Necessary Condition for Integral Functional to have Extremum for given Function/Non-differentiable at Intermediate Point

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Theorem

Let $y, F$ be real functions.

Let $y$ be continuously differentiable for $x \in \hointr a c \cap \hointl c b$ and satisfy:

$\map y a = A$
$\map y b = B$

Let $J\sqbrk y$ be a functional of the form

$\displaystyle J \sqbrk y = \int_a^b \map F {x, y, y'} \rd x$

Then the functional $J$ has a weak extremum if $y$ satisfies the following system of equations:

\(\displaystyle F_y - \dfrac \d {\d x} F_{y'}\) \(=\) \(\displaystyle 0\)
\(\displaystyle \bigvalueat {F_{y'} } {x \mathop = c \mathop - 0}\) \(=\) \(\displaystyle \bigvalueat {F_{y'} } {x \mathop = c \mathop + 0}\)
\(\displaystyle \bigvalueat {\paren {F - y' F_{y'} } } {x \mathop = c \mathop - 0}\) \(=\) \(\displaystyle \bigvalueat {\paren {F - y' F_{y'} } } {x \mathop = c \mathop + 0}\)

where, by the use of limit from the left and limit from the right, the following abbreviations are denoted as follows:

$\displaystyle \bigvalueat {\map y x} {x \mathop = c \mathop + 0} = \lim_{x \mathop \to c^+} \map y x$
$\displaystyle \bigvalueat {\map y x} {x \to x \mathop = c \mathop - 0} = \lim_{x \mathop \to c^-} \map y x$

The last two equations are known as the Weierstrass-Erdmann corner conditions.


Proof

Rewrite $J \sqbrk y$ as a sum of two functionals:

\(\displaystyle J \sqbrk y\) \(=\) \(\displaystyle \int_a^b \map F {x, y, y'} \rd x\)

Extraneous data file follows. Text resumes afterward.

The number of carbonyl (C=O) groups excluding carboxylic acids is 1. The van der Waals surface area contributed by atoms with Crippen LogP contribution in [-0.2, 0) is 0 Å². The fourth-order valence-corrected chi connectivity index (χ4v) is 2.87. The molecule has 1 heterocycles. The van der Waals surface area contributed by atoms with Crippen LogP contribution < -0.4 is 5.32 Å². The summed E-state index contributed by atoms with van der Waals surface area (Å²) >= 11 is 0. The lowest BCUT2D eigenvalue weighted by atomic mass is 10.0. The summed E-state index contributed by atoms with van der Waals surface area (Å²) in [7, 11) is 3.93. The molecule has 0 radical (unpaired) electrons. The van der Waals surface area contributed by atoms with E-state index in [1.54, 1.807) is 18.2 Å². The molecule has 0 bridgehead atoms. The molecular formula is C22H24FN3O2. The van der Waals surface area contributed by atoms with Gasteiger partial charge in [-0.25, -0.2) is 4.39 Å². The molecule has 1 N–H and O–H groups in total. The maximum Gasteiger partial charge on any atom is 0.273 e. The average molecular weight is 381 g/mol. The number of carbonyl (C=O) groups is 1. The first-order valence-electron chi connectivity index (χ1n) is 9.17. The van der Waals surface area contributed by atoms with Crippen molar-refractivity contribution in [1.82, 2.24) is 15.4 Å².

\(\displaystyle \) \(=\) \(\displaystyle \int_a^c \map F {x, y, y'} \rd x + \int_c^b \map F {x, y, y'} \rd x\)
\(\displaystyle \) \(=\) \(\displaystyle J_1 \sqbrk y + J_2 \sqbrk y\)

Recall that end points $x = a,x = b$ are fixed.

The function $\map y x$ has to be $C^0$ at $x = c$, but otherwise this point can move freely.

From general variation of functional, and noting that $y = \map y x$ is an extremal, write down variations for $J_1 \sqbrk y$ and $J_2 \sqbrk y$ separately:

$\displaystyle \delta J_1 = \bigvalueat {F_{y'} } {x \to c \mathop - 0} \delta y_1 + \bigvalueat {\paren {F - y' F_{y'} } } {x \to c \mathop - 0} \delta x_1$

$\displaystyle \delta J_2 = \bigvalueat {-F_{y'} } {x \to c \mathop + 0} \delta y_1 - \bigvalueat {\paren {F - y' F_{y'} } } {x \to c \mathop + 0} \delta x_1$

Note that $\delta J_1$ and $\delta J_2$ involve the same increments $\delta x_1$ and $\delta y_1$.



Since $y = \map y x$ is an extremum of $J$, we have:

\(\displaystyle \delta J\) \(=\) \(\displaystyle \delta J_1 + \delta J_2\)
\(\displaystyle \) \(=\) \(\displaystyle \bigvalueat {F_{y'} } {x \mathop = c \mathop - 0} \delta y_1 + \bigvalueat {\paren {F - y' F_{y'} } } {x \mathop = c \mathop - 0} \delta x_1 - \bigvalueat {F_{y'} } {x \mathop = c \mathop + 0} \delta y_1 - \bigvalueat {\paren {F - y' F_{y'} } } {x \mathop = c \mathop + 0} \delta x_1\)
\(\displaystyle \) \(=\) \(\displaystyle \bigvalueat {\paren{F_{y'} } {x \mathop = c \mathop - 0} - \bigvalueat {F_{y'} } {x \mathop = c \mathop + 0} } \delta y_1 + \paren {\bigvalueat {\paren {F - y' F_{y'} } } {x \mathop = c \mathop - 0} - \bigvalueat {\paren {F - y' F_{y'} } } {x \mathop = c \mathop + 0} }\)
\(\displaystyle \) \(=\) \(\displaystyle 0\)

Since $ \delta x_1$ and $ \delta y_1$ are arbitrary, both collections of terms have to vanish independently.

$\blacksquare$


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